Study links abnormal RNA modifications to TDP-43 function
Findings support previous evidence, may open avenues for treatment strategies
TDP-43, a protein that is known to have toxic effects in amyotrophic lateral sclerosis (ALS), is able to interact with RNA molecules carrying a chemical modification called m6A, and this chemical modification is increased in ALS nerve cells, a new study shows.
The findings add to a growing body of evidence suggesting that abnormal RNA modifications could play a role in ALS, and also may open avenues for future treatment strategies, researchers said.
The study, “RNA methylation influences TDP43 binding and disease pathogenesis in models of amyotrophic lateral sclerosis and frontotemporal dementia,” was published in Molecular Cell.
One of the molecular hallmarks of ALS is the abnormal aggregation (clumping) of the protein TDP-43 inside nerve cells. TDP-43 aggregation is found in the vast majority of ALS cases and is thought to contribute to disease progression, though the specific molecular mechanisms remain incompletely understood.
Prior research has shown that increased TDP-43 levels can lead to instability of RNA, the intermediary molecule that’s made when genes are read to make proteins. Scientists at the University of Michigan conducted a series of experiments seeking to better understand how TDP-43 contributes to RNA instability.
The study focused on RNA molecules with a specific molecular modification called methylation at adenosine N6, or m6A. In this type of modification, a methyl group — a carbon atom and three hydrogen atoms, arranged in a pyramid shape — is attached to the RNA molecule at a specific location on the RNA molecule (adenosine N6).
The m6A modification “is one of the most common RNA modifications,” the researchers wrote, noting this molecular change has been shown to affect RNA stability and how RNA is used to make proteins.
Here, the researchers demonstrated that the TDP-43 protein is able to physically interact with RNA molecules that harbor the m6A modification. Consistently, this modification was observed on many of the RNA molecules with which TDP-43 has long been known to interact.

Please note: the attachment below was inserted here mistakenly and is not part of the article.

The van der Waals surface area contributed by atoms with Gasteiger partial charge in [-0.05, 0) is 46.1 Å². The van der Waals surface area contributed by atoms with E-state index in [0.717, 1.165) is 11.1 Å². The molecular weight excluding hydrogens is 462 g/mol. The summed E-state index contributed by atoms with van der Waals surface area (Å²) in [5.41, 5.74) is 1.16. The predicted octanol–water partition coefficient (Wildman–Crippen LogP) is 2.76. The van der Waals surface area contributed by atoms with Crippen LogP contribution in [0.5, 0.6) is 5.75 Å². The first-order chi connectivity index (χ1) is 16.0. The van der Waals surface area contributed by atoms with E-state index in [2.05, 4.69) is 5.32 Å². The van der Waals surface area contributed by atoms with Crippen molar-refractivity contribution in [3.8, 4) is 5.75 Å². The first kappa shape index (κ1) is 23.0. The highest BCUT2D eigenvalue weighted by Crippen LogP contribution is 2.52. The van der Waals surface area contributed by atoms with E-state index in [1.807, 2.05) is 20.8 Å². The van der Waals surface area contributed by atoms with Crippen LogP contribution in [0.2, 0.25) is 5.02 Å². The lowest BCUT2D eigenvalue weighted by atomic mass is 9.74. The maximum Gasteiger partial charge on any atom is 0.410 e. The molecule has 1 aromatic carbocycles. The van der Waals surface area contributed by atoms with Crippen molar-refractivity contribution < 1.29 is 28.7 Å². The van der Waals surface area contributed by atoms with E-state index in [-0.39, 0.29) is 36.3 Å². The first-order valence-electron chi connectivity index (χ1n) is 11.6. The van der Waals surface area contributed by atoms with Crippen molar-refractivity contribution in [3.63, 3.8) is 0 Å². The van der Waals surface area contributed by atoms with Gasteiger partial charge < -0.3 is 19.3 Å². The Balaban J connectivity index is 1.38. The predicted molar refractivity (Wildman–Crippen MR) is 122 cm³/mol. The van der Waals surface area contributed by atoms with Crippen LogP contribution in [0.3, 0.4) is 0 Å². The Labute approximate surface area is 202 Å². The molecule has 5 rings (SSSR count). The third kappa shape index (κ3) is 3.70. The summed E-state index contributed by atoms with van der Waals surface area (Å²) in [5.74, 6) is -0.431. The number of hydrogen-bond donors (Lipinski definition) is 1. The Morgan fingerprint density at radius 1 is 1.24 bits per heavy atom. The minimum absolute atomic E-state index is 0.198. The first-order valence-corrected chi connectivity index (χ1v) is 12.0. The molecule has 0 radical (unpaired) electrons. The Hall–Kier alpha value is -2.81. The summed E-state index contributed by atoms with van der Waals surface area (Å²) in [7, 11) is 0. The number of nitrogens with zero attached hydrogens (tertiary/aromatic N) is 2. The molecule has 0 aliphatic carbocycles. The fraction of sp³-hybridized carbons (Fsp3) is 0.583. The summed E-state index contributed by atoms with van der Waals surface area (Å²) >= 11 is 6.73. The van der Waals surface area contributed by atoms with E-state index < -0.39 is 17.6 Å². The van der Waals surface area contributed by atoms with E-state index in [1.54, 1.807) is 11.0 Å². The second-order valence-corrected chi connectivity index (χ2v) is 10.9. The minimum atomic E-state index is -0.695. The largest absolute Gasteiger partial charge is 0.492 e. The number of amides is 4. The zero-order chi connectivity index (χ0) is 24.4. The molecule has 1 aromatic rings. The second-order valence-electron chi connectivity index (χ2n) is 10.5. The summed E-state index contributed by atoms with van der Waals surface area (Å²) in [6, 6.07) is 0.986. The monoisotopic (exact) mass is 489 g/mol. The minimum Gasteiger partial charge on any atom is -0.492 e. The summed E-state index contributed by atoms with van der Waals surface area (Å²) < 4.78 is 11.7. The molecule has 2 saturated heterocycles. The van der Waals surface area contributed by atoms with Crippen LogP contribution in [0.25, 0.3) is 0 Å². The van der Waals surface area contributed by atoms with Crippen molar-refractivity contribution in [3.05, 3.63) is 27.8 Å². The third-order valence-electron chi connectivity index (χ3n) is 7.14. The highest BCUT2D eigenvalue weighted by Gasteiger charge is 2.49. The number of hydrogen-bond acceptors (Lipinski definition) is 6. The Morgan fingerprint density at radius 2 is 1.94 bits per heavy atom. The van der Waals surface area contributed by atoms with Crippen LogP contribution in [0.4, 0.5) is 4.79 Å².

“We show not only that TDP43 recognizes m6A-modified RNA but also that the majority of TDP43 [RNA targets] exhibit m6A marks,” the researchers wrote.
A stronger interaction
Further examination suggested that TDP-43 does not directly interact with the m6A modification itself. Instead, results suggested that when RNA molecules harbor the m6A modification, it’s easier for the TDP-43 protein to make contact with the specific regions that it normally binds to, resulting in a stronger interaction with the whole RNA molecule.
The researchers next conducted analyses of spinal cord tissue collected from four people with sporadic ALS, and from three controls without ALS. Results showed that RNA methylation was increased substantially in the ALS samples. More than a third of tested sites where the m6A modification can be attached showed increased levels of this modification in ALS.
“This is an RNA modification that has escaped our attention in the past, and yet it is rampant in patients with ALS,” Sami Barmada, MD, PhD, a professor at Michigan and co-author of the study, said in a university press release.
Many of the RNA molecules showing increased levels of this modification have been shown previously to be regulated by TDP-43, the researchers noted.
“These findings underscore the importance of m6A modifications for RNA binding by TDP43 and emphasize the potential contribution of TDP43’s actions on m6A-modified RNA to the development of ALS,” the scientists concluded.
To gain further insights into the mechanism, the researchers conducted a series of tests in cell models where they systematically removed individual genes that are known to be important for regulating the m6A modification.
TDP-43 function and ALS toxicity
Findings showed that cells lacking a gene called YTHDF2 were resistant to the toxic effects of high TDP-43 protein levels, while increasing the activity of this gene led to more severe toxic effects. The protein encoded by this gene normally helps to read the m6A-modified RNA, the researchers noted, so this finding overall supports the idea that increased levels of RNA with this modification could contribute to toxicity in ALS.
Results also “indicate that YTHDF2 may be a novel therapeutic target in ALS,” the researchers wrote, highlighting an area for further exploration.
Overall, the researchers concluded these results add to a growing body of evidence that abnormal RNA processing likely contributes to neuron toxicity in ALS. However, they stressed that more research is needed to fully understand these complex mechanisms and how they contribute to disease.
“Despite the fact that we see all this RNA methylation, it’s hard to say exactly what it means,” Barmada said. “It’s like watching the end of the movie and then trying to work out the plot. We see RNA methylation, TDP-43 buildup and loss of brain cells, but how are these connected?”